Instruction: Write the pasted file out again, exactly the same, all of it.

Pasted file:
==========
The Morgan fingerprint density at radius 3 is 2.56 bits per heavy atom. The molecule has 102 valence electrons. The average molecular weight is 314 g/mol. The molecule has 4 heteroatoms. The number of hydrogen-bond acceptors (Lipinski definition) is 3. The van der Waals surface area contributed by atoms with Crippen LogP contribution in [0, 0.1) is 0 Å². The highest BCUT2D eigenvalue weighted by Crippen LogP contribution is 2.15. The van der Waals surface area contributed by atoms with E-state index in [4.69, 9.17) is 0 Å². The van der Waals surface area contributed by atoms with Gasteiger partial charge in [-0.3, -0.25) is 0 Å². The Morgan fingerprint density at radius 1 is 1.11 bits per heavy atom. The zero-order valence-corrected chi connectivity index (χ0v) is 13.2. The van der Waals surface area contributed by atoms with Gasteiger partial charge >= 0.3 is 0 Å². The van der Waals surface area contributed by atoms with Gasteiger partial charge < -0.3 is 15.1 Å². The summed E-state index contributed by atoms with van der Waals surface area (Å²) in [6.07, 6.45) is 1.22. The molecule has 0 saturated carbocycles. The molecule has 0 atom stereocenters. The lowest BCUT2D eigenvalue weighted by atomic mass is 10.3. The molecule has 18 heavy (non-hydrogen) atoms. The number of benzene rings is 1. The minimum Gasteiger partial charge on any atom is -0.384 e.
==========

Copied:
The Morgan fingerprint density at radius 3 is 2.56 bits per heavy atom. The molecule has 102 valence electrons. The average molecular weight is 314 g/mol. The molecule has 4 heteroatoms. The number of hydrogen-bond acceptors (Lipinski definition) is 3. The van der Waals surface area contributed by atoms with Crippen LogP contribution in [0, 0.1) is 0 Å². The highest BCUT2D eigenvalue weighted by Crippen LogP contribution is 2.15. The van der Waals surface area contributed by atoms with E-state index in [4.69, 9.17) is 0 Å². The van der Waals surface area contributed by atoms with Gasteiger partial charge in [-0.3, -0.25) is 0 Å². The Morgan fingerprint density at radius 1 is 1.11 bits per heavy atom. The zero-order valence-corrected chi connectivity index (χ0v) is 13.2. The van der Waals surface area contributed by atoms with Gasteiger partial charge >= 0.3 is 0 Å². The van der Waals surface area contributed by atoms with Gasteiger partial charge < -0.3 is 15.1 Å². The summed E-state index contributed by atoms with van der Waals surface area (Å²) in [6.07, 6.45) is 1.22. The molecule has 0 saturated carbocycles. The molecule has 0 atom stereocenters. The lowest BCUT2D eigenvalue weighted by atomic mass is 10.3. The molecule has 18 heavy (non-hydrogen) atoms. The number of benzene rings is 1. The minimum Gasteiger partial charge on any atom is -0.384 e.